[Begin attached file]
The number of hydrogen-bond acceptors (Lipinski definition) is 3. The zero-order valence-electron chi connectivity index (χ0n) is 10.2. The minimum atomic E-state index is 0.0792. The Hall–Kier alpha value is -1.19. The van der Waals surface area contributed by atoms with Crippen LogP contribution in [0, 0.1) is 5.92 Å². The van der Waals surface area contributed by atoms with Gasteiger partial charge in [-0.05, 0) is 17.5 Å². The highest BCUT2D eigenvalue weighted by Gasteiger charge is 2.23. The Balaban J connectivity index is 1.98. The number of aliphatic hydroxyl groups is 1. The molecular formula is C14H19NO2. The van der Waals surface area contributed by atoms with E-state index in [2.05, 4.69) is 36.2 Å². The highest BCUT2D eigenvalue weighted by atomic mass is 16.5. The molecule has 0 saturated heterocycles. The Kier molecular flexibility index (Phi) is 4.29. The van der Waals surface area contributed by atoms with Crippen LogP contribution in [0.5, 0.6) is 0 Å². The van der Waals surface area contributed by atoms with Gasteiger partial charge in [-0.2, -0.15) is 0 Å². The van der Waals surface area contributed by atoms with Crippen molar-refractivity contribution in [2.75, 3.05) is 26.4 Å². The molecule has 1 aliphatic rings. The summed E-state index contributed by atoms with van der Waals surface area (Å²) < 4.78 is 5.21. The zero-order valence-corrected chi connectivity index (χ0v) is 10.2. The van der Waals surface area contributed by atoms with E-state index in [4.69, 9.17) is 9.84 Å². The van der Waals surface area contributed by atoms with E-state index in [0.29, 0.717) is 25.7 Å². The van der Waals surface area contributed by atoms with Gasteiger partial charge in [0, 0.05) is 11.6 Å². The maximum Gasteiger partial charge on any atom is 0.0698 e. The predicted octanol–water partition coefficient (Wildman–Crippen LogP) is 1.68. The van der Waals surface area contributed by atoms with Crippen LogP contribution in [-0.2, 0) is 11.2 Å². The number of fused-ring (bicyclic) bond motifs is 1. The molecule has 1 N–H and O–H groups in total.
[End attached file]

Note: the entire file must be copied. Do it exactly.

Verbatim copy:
The number of hydrogen-bond acceptors (Lipinski definition) is 3. The zero-order valence-electron chi connectivity index (χ0n) is 10.2. The minimum atomic E-state index is 0.0792. The Hall–Kier alpha value is -1.19. The van der Waals surface area contributed by atoms with Crippen LogP contribution in [0, 0.1) is 5.92 Å². The van der Waals surface area contributed by atoms with Gasteiger partial charge in [-0.05, 0) is 17.5 Å². The highest BCUT2D eigenvalue weighted by Gasteiger charge is 2.23. The Balaban J connectivity index is 1.98. The number of aliphatic hydroxyl groups is 1. The molecular formula is C14H19NO2. The van der Waals surface area contributed by atoms with E-state index in [2.05, 4.69) is 36.2 Å². The highest BCUT2D eigenvalue weighted by atomic mass is 16.5. The molecule has 0 saturated heterocycles. The Kier molecular flexibility index (Phi) is 4.29. The van der Waals surface area contributed by atoms with Crippen LogP contribution in [0.5, 0.6) is 0 Å². The van der Waals surface area contributed by atoms with Gasteiger partial charge in [-0.2, -0.15) is 0 Å². The van der Waals surface area contributed by atoms with Crippen molar-refractivity contribution in [2.75, 3.05) is 26.4 Å². The molecule has 1 aliphatic rings. The summed E-state index contributed by atoms with van der Waals surface area (Å²) < 4.78 is 5.21. The zero-order valence-corrected chi connectivity index (χ0v) is 10.2. The van der Waals surface area contributed by atoms with E-state index in [4.69, 9.17) is 9.84 Å². The van der Waals surface area contributed by atoms with E-state index in [0.29, 0.717) is 25.7 Å². The van der Waals surface area contributed by atoms with Gasteiger partial charge in [0, 0.05) is 11.6 Å². The maximum Gasteiger partial charge on any atom is 0.0698 e. The predicted octanol–water partition coefficient (Wildman–Crippen LogP) is 1.68. The van der Waals surface area contributed by atoms with Crippen LogP contribution in [-0.2, 0) is 11.2 Å². The number of fused-ring (bicyclic) bond motifs is 1. The molecule has 1 N–H and O–H groups in total.